3.2. Steady-State TIRF Microscopy Imaging and Data Analysis

For steady-state imaging, actin monomers (12–18% Alexa-labeled, 1 μM) were polymerized by the addition of KMI buffer in the presence of graphene flakes (dissolved in ddH2O, dilution factor × 50) for 1 h at room temperature. F-actin samples were diluted in optical imaging buffer (10 mM imidazole pH 7.0, 50 mM KCl, 2 mM MgCl2, 1 mM ATP, 1 mM DTT, 15 mM glucose, 1 mg/mL catalase, and 0.2 mg/mL glucose oxidase) [64,66]. Actin filaments were immobilized on coverslips coated with 0.01% v/v poly-L-lysine (Sigma-Aldrich, St. Louis, MO, USA), which produces a weak electrostatic force to adhere biopolymers to glass surfaces [66]. F-actin images were acquired at room temperature using a Nikon Eclipse Ti TIRF microscope equipped with a Hamamatsu Image EM X2 CCD camera, 100× oil immersion objective (numerical aperture 1.49), and Nikon LU-N4 laser. Nikon Imaging Software (NIS) Elements (ver. 5.02) was used to capture images (pixel size = 0.16 μm/pixel). F-actin lengths (L) were analyzed using ImageJ, Persistence [67], and OriginLab (ver. 8.5).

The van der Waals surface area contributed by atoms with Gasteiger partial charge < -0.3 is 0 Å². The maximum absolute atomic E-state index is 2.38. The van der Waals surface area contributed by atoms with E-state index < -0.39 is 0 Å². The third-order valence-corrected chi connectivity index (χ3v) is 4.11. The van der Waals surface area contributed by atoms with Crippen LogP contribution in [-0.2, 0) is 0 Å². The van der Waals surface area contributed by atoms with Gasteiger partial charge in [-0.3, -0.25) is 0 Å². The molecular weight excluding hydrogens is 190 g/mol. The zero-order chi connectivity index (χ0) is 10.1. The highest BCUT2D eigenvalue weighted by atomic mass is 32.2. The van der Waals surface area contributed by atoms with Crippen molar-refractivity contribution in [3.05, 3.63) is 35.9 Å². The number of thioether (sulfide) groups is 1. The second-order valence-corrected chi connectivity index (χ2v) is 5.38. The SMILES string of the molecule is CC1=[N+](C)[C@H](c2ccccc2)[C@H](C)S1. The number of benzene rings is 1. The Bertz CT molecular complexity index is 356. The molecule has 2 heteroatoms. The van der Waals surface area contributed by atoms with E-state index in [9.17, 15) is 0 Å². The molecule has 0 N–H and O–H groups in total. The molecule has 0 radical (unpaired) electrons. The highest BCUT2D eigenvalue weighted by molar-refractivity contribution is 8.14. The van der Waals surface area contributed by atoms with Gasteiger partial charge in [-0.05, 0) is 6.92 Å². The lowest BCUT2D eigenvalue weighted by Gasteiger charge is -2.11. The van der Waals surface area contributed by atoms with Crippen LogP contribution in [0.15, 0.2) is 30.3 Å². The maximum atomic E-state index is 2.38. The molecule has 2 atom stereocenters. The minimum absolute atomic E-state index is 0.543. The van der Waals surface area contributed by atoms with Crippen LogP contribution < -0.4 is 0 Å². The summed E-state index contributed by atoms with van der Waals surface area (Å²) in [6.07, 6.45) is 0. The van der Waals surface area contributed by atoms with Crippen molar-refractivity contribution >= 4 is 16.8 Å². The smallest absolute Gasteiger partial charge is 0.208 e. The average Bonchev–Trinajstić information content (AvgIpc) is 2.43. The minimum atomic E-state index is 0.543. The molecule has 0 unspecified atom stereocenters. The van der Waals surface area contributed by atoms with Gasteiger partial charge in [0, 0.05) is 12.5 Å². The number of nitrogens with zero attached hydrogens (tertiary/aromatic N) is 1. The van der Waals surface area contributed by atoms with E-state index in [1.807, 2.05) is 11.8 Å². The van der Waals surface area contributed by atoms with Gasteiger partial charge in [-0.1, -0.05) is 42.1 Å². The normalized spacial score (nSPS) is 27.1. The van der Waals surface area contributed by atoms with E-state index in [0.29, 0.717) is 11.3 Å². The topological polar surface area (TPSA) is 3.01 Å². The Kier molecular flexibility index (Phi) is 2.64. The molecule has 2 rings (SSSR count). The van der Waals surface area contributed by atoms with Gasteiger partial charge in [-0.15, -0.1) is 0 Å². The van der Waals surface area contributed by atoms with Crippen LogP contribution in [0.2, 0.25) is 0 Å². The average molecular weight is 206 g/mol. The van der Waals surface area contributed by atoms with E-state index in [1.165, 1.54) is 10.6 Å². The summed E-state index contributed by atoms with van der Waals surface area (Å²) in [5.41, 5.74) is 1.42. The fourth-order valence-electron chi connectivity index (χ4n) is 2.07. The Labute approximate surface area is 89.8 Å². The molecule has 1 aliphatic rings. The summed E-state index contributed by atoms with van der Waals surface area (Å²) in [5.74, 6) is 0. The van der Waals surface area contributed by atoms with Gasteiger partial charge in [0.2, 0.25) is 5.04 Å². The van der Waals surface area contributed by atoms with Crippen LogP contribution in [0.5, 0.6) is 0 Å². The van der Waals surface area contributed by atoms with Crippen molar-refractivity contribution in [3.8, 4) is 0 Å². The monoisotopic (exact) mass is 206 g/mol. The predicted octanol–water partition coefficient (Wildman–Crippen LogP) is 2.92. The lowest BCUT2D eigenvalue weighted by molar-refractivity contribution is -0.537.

3.3. Pyrene Assay

Pyrene actin (>99% purity) was purchased from Cytoskeleton Inc. (Denver, CO, USA) and mixed with unlabeled actin monomers to make 20% labeled pyrene actin. Ca2+-bound pyrene labeled G-actin was exchanged to Mg2+ as previously described in [68]. Graphene flakes (dissolved in ddH2O, dilution factor ×100) were then added to Mg2+-G-actin. In total, 1/10th volume of 10× KMI buffer was rapidly added to pyrene actin (5 µM) to start actin polymerization. Pyrene fluorescence was monitored at 407 nm every 10 s over 2 h in a 96-well fluorescence plate reader (SpectraMax Gemini XPS, Molecular Devices LLC, CA, USA) with 360 nm excitation. Since the graphene surface layer cannot be directly transferred into a 96-well plate, it was not possible to observe pyrene–actin polymerization on the graphene-transferred surface.